I heard two girls whispering about a boy who was standing by the back door, stealing glances at each of them in turn without showing any preference for one or the other. Or maybe he hadn’t made up his mind yet about the girls’ crush and their competition over him. I felt that I resembled him in his hesitation. My little one was still sleeping easily in his seat, paying no attention to either of the whispering girls or to the beautiful brown-haired girl who was kissing her boyfriend, their kiss untroubled by the commotion of the tram. They were weaving their worlds together, showing off their love, and I wondered, “Will their love last, or will they grow apart?”
My story with Gaza is a lot like their story. As much love as I shared with her, publicly and to this day, Gaza is still under punishment while I am free here. The name “Gaza” would suit a beautiful girl punished for the lust her God-given loveliness inspires. Accusations are thrown at her, and looks full of doubt and suspicion. And if her accusers realized their mistake, they might admit, “Some assumptions are sinful.” I didn’t realize until this moment how forgiving they had been with me and how harsh with her.
Almost every corner of the world was represented in the nationalities here. I could identify most of the languages spoken on the tram just by hearing them, even though I didn’t understand the content of the conversations. Here, I have learned how to tell languages apart without understanding them— a skill that Brussels taught me, and later Antwerp.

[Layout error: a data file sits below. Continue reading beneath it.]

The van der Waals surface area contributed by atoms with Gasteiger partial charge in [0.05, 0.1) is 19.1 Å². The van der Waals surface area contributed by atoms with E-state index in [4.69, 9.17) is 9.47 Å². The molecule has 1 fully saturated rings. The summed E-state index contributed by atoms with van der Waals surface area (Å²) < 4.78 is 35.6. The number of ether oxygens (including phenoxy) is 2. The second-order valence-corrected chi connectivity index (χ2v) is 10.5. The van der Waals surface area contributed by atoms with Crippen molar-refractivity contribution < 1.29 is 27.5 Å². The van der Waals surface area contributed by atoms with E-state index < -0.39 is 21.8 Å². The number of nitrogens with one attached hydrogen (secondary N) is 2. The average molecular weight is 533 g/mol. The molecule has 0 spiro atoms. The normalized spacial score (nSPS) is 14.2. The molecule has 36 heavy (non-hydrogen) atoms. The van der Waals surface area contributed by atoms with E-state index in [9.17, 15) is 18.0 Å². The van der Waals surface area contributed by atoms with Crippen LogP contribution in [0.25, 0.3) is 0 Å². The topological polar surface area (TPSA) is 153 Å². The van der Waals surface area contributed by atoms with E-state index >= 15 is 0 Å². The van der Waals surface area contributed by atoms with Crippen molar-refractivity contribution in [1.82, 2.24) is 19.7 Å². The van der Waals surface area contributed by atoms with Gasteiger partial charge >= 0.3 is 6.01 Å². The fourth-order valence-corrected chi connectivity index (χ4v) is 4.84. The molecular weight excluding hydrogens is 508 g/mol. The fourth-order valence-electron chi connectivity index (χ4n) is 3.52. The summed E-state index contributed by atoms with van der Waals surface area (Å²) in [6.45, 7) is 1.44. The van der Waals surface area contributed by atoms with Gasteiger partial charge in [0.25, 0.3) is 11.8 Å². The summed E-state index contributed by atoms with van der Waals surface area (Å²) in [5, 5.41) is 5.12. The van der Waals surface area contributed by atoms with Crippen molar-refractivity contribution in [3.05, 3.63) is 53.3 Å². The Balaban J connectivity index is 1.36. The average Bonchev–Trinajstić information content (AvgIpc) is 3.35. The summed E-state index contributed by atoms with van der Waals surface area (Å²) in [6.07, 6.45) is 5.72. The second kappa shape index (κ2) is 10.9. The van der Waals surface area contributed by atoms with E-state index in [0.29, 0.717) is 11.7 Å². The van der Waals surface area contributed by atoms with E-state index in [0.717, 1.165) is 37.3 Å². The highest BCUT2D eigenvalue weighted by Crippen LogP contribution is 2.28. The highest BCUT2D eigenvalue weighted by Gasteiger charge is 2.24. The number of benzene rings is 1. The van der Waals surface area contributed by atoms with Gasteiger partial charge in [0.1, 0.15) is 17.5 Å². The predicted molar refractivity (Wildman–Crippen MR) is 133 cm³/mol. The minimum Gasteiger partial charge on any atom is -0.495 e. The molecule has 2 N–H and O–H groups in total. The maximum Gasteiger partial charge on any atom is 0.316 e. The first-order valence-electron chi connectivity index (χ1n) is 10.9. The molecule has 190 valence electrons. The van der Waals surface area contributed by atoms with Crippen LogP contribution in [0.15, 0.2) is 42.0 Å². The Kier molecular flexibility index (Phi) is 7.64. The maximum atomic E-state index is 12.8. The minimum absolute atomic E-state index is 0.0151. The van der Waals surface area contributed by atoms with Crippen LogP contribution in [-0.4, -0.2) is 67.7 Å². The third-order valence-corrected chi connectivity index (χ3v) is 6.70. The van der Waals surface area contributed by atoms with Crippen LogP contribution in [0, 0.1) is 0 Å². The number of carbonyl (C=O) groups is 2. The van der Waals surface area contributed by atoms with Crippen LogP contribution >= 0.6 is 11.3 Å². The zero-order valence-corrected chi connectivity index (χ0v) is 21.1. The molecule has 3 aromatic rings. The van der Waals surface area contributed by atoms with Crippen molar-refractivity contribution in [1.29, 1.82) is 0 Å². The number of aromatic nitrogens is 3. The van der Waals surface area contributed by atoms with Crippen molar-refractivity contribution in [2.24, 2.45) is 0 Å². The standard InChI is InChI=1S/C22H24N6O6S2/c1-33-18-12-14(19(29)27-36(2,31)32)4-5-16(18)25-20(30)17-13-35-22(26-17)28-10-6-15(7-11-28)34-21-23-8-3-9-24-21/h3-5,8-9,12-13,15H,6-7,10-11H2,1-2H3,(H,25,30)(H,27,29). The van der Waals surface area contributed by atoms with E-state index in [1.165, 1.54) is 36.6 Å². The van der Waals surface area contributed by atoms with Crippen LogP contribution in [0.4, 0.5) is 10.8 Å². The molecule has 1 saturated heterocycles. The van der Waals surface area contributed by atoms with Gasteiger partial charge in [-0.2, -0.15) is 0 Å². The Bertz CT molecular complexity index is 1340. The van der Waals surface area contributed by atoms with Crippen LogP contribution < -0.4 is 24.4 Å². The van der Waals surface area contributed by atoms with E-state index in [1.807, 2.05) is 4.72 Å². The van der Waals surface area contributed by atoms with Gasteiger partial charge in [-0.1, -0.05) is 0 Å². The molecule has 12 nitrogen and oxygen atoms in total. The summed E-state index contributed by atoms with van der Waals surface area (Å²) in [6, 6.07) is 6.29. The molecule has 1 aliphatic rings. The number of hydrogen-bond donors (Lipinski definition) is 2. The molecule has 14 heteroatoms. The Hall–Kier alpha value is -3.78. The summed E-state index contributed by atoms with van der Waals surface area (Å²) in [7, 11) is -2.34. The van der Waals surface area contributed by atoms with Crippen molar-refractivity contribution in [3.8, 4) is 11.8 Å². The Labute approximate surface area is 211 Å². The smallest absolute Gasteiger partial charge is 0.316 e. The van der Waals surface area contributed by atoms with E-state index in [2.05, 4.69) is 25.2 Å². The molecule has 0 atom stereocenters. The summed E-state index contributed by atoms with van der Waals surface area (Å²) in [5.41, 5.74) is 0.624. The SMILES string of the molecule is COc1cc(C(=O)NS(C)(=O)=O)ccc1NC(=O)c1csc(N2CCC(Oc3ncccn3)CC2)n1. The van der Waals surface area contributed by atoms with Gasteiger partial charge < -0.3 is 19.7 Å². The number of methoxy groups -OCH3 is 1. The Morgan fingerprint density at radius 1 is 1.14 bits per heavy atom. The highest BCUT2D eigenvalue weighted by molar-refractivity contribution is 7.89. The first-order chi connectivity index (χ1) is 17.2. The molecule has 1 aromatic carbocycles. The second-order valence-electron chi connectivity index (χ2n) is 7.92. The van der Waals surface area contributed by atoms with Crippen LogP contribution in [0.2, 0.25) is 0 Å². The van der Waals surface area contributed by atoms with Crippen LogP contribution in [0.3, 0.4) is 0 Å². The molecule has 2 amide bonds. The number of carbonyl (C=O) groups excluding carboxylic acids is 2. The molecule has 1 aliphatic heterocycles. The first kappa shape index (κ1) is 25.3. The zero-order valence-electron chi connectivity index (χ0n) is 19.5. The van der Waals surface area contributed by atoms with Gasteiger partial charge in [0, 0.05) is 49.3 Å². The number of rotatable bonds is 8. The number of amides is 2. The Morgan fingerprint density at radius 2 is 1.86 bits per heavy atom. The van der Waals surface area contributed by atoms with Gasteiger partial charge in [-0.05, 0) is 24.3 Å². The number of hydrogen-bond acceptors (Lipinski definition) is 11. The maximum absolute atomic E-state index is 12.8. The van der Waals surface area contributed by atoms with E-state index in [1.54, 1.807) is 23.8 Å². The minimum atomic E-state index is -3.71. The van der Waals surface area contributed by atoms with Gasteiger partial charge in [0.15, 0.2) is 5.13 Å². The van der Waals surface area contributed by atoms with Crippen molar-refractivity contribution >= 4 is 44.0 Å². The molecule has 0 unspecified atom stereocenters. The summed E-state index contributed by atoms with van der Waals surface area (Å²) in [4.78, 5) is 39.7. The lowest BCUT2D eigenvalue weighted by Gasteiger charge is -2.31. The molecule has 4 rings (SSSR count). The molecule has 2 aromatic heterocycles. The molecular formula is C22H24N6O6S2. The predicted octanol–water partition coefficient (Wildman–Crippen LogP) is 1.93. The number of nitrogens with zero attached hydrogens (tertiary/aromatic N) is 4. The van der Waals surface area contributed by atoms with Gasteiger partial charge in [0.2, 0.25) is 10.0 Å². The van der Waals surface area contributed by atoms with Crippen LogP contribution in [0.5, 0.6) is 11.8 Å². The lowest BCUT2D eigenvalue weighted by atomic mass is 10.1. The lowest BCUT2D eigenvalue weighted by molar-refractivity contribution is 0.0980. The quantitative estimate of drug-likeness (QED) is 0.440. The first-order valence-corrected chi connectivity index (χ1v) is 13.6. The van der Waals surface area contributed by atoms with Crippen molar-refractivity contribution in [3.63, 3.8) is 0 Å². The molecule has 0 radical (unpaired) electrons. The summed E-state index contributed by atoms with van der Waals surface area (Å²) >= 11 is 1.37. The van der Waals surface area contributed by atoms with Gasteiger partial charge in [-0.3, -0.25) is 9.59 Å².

This beautiful creature was shifting in his seat, and I could almost detect the fragrance of Gaza in his scent. An unfamiliar shiver of rapture came over me, drawing me into its consuming embrace. As for Baysan— she was a different story. I used to love listening to her speak. I was drawn to her Ghazzawi willfulness, one of the causes of death for our story.
When the tram stopped, two girls quietly speaking French got in. Antwerp is Flemish-speaking but prefers English for dealing with its visitors. One of the girls was blonde, and the other had dark hair. They were beautiful and mismatched. Their whispered conversation was interrupted by the ringing of a cell phone, which the dark-haired girl answered in her Moroccan dialect, “Right?! I’m not that ‘open’ for him to ask me. He should ask the Belgian girl— she might be down, if she’s okay with having an Arab boyfriend.” The word open was in English.